4 thoughts on “Attitude of Gratitude

  1. Dr

    David,
    I’m not sure if we have scientific research to back up your position; but I agree wholeheartedly that parents must teach and model an attitude of gratitude. I appreciate the work you are doing with our students to help them reach their full potential. I empathize with you as a former high school principal for all the patience and expertise needed to work with parents. As a parent of adult sons I can attest to the need for the “Village” to lift up both parents and students. The Affluenza parent and child have been center stage in National News and we all have seen the consequences. Your article gives a “simple” but not “simplistic” look at the importance of competent, caring counselors and attentive parents and youth. Stay in the fight!
    Dr. Val

    Reply
  2. Gina Prinzavalli

    The attitudes and behaviors of the parents, i believe, greatly influence the attitudes and behaviors of the child. Doing homework or science fair projects or any project for a child is wrong and is teaching them to use others to get what they want. Parents, in an effort to “help” their kids, have destroyed their sense of accomplishment which comes out as nastiness and self involvement and wanting more, more, more.

    But most importantly, I firmly believe, and have seen it play out in real life, that the more the family and the kids themselves are in service to others as they are growing up, the more grateful and respectful they are of all things. Although a child who is brought up to be grateful and respectful may go through a period of the “uglies” where they are less than grateful or respectful, i believe the gratitude and respect is there and will resurface.

    Once a child or young teen has seen how others live, what others DON’T have, what others have to go through just to get through a day and find enough money to eat or to buy soap and toothpaste, the more grateful they become of what they DO have.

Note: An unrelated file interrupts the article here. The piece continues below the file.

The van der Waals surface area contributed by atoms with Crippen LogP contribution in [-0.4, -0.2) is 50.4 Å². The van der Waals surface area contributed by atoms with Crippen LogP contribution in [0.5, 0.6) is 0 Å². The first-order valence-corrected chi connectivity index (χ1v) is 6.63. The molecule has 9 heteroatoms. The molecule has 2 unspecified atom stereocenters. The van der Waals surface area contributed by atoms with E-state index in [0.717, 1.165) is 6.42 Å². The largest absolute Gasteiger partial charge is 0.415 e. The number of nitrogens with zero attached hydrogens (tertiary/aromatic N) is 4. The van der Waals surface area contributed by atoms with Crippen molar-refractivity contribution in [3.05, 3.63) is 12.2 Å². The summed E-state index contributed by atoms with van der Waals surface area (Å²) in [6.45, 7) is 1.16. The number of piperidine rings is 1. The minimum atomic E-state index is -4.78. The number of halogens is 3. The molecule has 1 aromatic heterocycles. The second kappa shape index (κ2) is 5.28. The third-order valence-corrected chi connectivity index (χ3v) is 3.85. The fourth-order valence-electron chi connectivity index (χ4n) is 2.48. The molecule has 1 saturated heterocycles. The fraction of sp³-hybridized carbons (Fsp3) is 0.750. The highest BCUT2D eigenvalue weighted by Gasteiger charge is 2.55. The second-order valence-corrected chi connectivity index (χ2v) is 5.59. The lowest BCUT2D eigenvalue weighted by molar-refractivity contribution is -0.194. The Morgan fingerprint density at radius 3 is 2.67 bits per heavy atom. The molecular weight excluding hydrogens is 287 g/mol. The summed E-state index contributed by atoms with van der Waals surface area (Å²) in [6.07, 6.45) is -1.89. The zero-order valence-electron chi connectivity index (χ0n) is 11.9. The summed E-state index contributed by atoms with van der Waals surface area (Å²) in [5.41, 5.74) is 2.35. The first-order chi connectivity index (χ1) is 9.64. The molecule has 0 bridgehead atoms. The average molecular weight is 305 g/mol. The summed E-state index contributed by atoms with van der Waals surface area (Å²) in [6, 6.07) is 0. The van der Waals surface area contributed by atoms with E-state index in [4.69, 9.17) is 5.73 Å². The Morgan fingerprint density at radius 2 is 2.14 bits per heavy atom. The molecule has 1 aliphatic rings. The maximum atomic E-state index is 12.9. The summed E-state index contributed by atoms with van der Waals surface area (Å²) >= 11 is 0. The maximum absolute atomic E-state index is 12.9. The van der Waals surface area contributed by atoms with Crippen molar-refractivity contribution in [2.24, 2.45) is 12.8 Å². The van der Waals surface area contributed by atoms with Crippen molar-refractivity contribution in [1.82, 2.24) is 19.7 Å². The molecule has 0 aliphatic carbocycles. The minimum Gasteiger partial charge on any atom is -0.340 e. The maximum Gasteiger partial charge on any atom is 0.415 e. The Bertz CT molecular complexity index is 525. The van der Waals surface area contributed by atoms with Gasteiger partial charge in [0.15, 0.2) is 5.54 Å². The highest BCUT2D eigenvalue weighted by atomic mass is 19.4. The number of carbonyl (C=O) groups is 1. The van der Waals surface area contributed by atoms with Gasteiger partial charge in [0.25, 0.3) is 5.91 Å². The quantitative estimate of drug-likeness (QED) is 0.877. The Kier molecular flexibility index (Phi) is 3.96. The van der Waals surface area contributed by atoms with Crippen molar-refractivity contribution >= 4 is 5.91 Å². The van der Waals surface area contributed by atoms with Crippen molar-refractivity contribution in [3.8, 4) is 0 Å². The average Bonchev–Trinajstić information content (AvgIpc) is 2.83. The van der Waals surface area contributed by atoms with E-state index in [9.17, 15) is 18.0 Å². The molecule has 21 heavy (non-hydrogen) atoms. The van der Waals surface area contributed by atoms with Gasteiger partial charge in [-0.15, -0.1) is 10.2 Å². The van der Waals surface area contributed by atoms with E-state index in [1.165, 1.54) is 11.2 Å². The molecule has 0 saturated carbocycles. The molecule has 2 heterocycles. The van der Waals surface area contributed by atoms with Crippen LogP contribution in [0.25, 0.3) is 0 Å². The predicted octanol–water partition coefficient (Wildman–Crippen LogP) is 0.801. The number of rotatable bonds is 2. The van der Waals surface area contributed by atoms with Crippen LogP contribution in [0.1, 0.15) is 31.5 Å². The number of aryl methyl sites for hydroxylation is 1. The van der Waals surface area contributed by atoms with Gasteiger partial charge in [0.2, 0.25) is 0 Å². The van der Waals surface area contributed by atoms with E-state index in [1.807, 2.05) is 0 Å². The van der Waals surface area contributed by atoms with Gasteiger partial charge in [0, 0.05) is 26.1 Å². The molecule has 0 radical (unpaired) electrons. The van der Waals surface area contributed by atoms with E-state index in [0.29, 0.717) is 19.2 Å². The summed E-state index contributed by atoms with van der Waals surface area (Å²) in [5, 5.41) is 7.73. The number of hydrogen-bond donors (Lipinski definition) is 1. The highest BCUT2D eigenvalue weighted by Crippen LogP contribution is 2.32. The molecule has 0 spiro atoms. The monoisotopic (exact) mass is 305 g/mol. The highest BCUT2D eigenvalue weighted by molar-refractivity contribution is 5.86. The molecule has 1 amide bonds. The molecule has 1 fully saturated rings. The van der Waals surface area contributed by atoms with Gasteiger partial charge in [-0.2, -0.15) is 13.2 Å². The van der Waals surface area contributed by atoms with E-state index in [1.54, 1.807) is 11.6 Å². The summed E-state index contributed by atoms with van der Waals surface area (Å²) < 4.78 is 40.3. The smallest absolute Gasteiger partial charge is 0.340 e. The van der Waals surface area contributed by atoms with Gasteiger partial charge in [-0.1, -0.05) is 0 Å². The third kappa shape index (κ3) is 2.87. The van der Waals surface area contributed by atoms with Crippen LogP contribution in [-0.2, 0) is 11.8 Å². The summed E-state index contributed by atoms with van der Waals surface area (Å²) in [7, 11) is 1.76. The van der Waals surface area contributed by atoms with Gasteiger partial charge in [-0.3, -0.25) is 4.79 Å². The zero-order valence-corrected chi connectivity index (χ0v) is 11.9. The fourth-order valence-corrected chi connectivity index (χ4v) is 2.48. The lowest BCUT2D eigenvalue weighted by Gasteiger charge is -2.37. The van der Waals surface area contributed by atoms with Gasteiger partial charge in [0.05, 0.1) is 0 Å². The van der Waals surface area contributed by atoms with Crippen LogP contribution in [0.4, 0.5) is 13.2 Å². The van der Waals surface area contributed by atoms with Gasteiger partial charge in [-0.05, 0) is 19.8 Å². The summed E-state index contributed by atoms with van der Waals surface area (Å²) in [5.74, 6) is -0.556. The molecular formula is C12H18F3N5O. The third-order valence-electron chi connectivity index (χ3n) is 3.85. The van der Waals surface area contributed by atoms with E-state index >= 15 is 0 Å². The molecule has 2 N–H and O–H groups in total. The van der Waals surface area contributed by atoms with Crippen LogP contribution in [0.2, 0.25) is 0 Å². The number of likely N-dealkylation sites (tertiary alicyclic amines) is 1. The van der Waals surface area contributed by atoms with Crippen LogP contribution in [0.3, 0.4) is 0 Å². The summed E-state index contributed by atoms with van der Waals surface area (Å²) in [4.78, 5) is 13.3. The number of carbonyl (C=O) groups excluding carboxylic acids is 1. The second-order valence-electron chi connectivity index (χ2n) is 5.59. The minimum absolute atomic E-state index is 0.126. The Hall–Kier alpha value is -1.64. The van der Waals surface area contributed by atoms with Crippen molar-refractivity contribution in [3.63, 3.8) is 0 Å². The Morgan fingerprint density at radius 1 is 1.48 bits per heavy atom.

I don’t blame children for this…the parents are the issue…(in my humble opinion).

    Reply
  3. Martin

    Beautiful!
    Only thing I would change is one word in the last full paragraph to:
    “From an apple tree you don’t get bananas.” Since, with a good graft,
    you could get pears on an apple tree 🙂 and, by analogy, with good tutoring
    a kid could (unlikely though it may be) change. Although we don’t have
    formal institutions to make that happen, affluenza can be washed out. It
    takes about 20 years, though.

    Reply
  4. Kim Stephens

    Hi David,

    Thank you so much for your Tuesday triumphs and thoughts. Having an attitude of gratitude is one of the most important things we can teach our children and youth today. We are a country that has more than enough. When my husband and I are out shopping and we see something we even think we like, he will say, “where would you put it?” We have more than we need.
    Our youth, and even most of us as adults, seek entertainment to entertain us. We expect everything to be done for us. We should seek to create our own entertainment and exchanges. We can be grateful for so much that we don’t even need. A quote that I have always loved is, “You can never be satisfied with what you don’t need because what you don’t need will never satisfy you” Heber J. Grant.

    I was just talking with my husband about having a blessing basket that we daily put a note of gratitude that we have for that day in it. We need to recognize what we can be grateful for. If we would all look more for what we can be thankful for instead of what we don’t have, we would be a much happier people.

    Reply